34 jobs to be lost when meat packing plant closes
A MEAT packing plant in west Wales that is home to 141 staff is to close, it has been confirmed.
Dunbia, which has 15 facilities across Wales, England, Scotland and Northern Ireland, is to close its meat-packing plant in Felinfach in Ceredigion within a matter of weeks.
The company has insisted, however, that they will continue to invest in the business in west Wales by focusing on their sites in Cross Hands and Llanybydder in Carmarthenshire.
The news will still come as a blow to the 141 people who currently work in Felinfach, all of whom have been involved in a consultation process with their employers which has recently concluded.
Staff were all offered alternative roles at the company’s other locations in Carmarthenshire which are both company-owned.
The plant in Felinfach was not owned by Dunbia - who merged with Cross Hands-based Dawn Meats last year - and the closure follows the termination of a lease agreement.
34 staff will be made redundant, and the remaining 107 will be offered a free bus service to transport them to their new working quarters, which will stop at Felinfach, Lampeter, Llanybydder and Cross Hands.
The company will also provide a “support payment” to those who are relocating “in recognition of the disruption caused by the transfer”.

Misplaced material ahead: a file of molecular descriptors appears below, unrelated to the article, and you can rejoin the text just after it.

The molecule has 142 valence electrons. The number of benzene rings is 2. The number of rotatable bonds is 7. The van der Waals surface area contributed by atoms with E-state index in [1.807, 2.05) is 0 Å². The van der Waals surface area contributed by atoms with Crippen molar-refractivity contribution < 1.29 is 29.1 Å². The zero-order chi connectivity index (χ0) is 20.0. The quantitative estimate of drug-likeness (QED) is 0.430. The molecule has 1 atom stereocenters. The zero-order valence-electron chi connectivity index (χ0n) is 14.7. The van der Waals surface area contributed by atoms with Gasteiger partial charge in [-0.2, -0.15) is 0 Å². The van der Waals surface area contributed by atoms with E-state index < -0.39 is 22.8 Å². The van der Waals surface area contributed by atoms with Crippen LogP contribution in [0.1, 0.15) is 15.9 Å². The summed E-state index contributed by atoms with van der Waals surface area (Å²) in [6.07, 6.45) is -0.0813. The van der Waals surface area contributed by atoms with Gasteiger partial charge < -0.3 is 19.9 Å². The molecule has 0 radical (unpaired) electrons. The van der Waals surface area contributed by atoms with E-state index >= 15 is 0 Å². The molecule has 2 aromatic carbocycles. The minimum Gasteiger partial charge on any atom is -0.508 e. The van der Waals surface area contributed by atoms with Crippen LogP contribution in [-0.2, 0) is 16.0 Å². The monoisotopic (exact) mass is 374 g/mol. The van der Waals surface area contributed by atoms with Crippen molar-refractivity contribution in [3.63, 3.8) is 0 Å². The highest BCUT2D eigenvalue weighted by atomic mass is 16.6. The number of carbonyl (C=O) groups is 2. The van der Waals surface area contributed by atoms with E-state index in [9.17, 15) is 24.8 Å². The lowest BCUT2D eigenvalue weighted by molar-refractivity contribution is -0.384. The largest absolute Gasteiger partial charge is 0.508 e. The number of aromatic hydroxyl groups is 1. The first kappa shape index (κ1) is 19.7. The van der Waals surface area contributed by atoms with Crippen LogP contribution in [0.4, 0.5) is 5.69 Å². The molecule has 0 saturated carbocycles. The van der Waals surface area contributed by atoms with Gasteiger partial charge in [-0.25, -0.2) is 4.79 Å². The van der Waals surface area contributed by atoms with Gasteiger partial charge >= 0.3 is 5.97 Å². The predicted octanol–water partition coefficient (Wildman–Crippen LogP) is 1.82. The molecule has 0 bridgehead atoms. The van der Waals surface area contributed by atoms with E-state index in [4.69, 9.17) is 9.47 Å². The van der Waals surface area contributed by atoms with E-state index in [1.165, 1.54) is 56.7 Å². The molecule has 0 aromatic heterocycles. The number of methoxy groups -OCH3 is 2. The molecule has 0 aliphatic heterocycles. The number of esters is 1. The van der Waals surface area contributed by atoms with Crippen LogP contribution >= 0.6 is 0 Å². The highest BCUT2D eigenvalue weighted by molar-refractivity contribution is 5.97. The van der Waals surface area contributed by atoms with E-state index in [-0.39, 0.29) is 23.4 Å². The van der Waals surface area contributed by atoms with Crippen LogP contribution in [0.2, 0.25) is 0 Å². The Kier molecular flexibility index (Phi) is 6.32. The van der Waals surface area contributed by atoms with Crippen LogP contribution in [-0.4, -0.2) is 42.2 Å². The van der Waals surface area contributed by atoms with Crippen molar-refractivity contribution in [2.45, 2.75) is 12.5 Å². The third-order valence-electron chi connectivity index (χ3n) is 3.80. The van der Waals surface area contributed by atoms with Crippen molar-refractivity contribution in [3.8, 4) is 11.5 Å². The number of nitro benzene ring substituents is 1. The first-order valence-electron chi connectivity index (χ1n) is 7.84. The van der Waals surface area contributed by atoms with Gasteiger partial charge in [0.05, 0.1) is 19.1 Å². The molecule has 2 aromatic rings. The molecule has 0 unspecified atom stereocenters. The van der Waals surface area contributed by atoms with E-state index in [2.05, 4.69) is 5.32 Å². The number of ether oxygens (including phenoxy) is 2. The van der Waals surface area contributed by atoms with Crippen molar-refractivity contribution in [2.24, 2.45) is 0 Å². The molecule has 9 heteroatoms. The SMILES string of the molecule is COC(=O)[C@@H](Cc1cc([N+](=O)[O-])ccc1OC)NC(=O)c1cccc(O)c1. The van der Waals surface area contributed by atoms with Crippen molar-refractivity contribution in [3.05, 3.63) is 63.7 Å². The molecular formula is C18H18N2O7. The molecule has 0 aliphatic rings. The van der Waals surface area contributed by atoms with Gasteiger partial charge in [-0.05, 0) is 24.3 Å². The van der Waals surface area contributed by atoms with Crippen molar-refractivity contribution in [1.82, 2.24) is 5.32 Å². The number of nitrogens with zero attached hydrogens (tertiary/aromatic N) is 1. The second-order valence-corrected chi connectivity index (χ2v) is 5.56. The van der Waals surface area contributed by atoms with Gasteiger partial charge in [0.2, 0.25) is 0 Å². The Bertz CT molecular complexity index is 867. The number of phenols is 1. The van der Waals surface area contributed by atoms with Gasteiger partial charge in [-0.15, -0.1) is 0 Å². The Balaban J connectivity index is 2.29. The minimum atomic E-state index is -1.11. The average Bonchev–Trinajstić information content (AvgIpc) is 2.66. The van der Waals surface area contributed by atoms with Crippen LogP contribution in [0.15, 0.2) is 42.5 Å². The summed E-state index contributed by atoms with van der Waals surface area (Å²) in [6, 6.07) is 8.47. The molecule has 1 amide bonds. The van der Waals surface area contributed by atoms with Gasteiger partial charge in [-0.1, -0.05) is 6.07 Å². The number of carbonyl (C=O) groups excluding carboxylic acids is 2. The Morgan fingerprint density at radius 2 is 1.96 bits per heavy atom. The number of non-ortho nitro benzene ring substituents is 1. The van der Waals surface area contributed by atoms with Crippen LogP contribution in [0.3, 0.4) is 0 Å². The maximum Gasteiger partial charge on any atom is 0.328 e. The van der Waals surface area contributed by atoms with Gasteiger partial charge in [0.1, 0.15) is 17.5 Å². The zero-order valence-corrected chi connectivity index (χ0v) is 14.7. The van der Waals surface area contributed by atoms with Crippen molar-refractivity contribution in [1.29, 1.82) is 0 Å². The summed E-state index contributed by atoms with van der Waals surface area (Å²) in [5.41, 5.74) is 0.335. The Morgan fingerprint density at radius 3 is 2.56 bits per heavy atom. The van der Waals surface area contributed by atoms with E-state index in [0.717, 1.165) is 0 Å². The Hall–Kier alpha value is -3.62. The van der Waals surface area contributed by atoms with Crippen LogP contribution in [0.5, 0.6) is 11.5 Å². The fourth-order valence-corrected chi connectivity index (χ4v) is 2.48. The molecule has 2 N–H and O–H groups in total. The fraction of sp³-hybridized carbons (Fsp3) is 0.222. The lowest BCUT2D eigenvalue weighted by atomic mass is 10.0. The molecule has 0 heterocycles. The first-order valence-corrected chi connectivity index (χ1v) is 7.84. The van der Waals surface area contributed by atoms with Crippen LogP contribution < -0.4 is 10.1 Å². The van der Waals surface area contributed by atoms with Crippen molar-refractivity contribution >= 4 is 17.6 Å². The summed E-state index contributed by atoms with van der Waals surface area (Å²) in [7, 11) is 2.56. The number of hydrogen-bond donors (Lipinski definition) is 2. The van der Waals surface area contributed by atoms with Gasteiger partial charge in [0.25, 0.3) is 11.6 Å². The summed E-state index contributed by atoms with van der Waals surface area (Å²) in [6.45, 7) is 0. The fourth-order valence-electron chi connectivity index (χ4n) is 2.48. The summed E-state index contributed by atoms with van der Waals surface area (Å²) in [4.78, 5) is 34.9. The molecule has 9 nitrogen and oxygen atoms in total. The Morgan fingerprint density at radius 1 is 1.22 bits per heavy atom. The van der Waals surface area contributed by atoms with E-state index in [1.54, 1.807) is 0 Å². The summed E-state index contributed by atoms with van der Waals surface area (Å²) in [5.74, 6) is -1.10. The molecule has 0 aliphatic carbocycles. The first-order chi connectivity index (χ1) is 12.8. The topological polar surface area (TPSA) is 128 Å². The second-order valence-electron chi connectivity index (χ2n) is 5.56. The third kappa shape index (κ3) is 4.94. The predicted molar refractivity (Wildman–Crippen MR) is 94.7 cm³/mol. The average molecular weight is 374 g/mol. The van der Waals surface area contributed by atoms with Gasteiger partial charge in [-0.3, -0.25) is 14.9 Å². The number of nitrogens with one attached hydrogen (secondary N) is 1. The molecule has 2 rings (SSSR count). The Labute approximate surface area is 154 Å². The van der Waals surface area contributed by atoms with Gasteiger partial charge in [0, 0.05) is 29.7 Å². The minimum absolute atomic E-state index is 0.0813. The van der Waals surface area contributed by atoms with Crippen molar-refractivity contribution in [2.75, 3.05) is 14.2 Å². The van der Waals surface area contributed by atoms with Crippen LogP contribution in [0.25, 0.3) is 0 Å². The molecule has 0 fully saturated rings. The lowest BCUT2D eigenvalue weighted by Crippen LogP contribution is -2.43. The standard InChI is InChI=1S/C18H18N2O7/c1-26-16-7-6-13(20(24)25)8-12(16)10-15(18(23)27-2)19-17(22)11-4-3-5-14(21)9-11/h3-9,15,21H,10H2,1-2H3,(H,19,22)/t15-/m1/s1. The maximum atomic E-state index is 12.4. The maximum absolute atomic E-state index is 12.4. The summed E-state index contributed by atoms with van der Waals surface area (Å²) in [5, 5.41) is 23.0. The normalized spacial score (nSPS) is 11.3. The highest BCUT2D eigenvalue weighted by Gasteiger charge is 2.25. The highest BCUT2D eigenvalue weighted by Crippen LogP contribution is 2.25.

Dunbia says the decision to close the Felinfach plant was out of their control, and insist that they will continue to invest in their other locations, which, they claim, will lead to them actually employing more people in Wales.
“We currently employ over 1,100 staff in Wales between our three facilities, and despite the closure of Felinfach we expect that this number will be higher in 12 months’ time as we continue to invest in growing the business,” said Helen Rees, HR director at Dunbia.
“The closure at Felinfach is due to circumstances beyond our control, and we have made a significant effort to offer staff alternative employment options and to support them through this transition.”
In February, the company had denied that jobs were at risk but did admit that they were reviewing their “factory footprint”.
The uncertainty led to a meeting being held at the National Assembly building in Cardiff, where a representative of Dunbia met with politicians to discuss the firm’s future in West Wales.
The Felinfach plant will close next month.